++ed by:
Author image Alexander Becker
and 1 contributors


DFA-Simple-compiler -- A simple automaton compiler with discrete states


This compiles a table of information into a simple automaton. The automaton produced is a Perl module that inherits from DFA::Simple. This is modeled on augmented transition networks (ATN), but is not as sophisticated.

The options include:

--package NAME

This specifies the package name of the compiled automaton.

Description of the simple state machine

A discrete finite automaton is a simple "state" machine that has a limited number of states (or modes). The machine behaves differently depending on which state it is in. The machine usually starts of in an initial state, and may have a special state to "shut it off."

Any time the state is changed, an action may be performed. The next state is determined by performing a number of tests. The first test that passes indicates what the next state should be, and the action that should be performed. The test must be carefully designed to operate correctly; there is built-in method of recovery after transitioning to the wrong state or performing the wrong action. For an automaton that can do this, see ATN section of DFA::Simple.

To define the automaton, you need to create a file that contains your definition. It has three sections, which can be broken down and rearranged to your liking. But first, I need to describe comments. A comment is anything between a # and the end of the line:

   # My comment: hi world!

Production rules

As I mentioned above, there are three sections: flow based transitions, exceptional transitions, and what needs to be done for every transition. If you want to describe some transitions based upon the flow of discourses, you would first start with:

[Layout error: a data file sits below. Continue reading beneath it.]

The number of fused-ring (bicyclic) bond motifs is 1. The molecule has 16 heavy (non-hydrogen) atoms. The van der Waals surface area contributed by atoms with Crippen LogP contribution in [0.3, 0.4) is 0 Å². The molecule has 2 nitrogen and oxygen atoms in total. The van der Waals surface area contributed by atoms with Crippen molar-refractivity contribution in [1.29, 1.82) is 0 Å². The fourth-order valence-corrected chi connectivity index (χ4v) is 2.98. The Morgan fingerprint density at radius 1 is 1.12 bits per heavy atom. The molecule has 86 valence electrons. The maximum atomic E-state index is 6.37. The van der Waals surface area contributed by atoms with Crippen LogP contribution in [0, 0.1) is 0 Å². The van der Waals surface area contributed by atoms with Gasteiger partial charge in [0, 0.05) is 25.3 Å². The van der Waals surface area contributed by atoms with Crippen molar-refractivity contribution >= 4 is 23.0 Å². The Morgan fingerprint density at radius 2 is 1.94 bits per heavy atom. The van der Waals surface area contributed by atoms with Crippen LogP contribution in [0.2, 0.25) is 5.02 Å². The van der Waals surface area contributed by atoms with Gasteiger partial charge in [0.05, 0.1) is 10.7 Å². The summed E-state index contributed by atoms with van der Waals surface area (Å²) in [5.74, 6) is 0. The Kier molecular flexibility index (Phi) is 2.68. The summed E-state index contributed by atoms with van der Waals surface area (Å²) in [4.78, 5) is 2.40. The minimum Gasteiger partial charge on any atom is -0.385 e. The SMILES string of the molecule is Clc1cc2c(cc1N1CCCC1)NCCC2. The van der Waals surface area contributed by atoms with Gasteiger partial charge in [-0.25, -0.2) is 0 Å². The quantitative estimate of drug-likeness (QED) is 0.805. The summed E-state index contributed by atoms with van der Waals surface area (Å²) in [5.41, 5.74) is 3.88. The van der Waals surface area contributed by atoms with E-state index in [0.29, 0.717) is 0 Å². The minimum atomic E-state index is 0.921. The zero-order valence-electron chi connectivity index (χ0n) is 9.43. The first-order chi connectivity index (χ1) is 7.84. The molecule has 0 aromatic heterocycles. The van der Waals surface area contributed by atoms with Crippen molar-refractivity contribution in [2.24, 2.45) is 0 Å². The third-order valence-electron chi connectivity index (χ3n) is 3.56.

This simply tells the compiler that you will now be defining some production rules. A production rule looks like:


or, think of it as a trip


The production rule is only used if, the Here and Why rules match:

1. The discourse state machine is currently in a state that matches CurrentState
2. The Test passes.

That is it. Test is not simply a pass or fail test. It does report whether or not things pass, but it does something more. Computers process things very quickly when their facts, parameters, etc. are all lined up and properly prepared. And computers can be very fast if they extract this stuff while they are testing patterns. So Test can also grab the minutae if it wants. On the flip side, Test is optional: not specifying a test is the same as specifying at test that always passes.

Assuming the test does pass, the discourse machine sets things for what to do next -- the NextState and the WhatToDo. These aren't hidden in one thing, but are kept separate for very good reasons. They are also optional. The reason is that a more powerful, faster, and (ironically) testable machine can be built if the specific next state is declared separately from the broader WhatToDo declaration. In other words, you will be arranging things a way that compiler clearly (or more clearly than otherwise) understands your goal. But you need a goal to be understood properly!

Exceptional rules

There is second section for rules that do not need any tests. These rules are "rarely" used -- that is, the production rules are used several dozen or several hundred times during normal operation, while the exceptional rules are used once or so.


WhatToDo and <NextState> are the same as mentioned in the previous section. ExceptionName varies -- there are the signals that a program may receive from the operating system:


There is no test, because when the exception is raised, it has been raised. There is no current state test, because the exceptions can happen in any state.

Things to do during a transition


When the state machine is executing a rule, and the next state is different from the current state, the following happens:

1. The stuff for leaving the current state (ToDoWhenLeaving) is done
2. The matching rule is executed
3. The stuff for entering the next state (ToDoWhenEntering) is done.


    perl Makefile.PL
    make install


Randall Maas (randym@acm.org)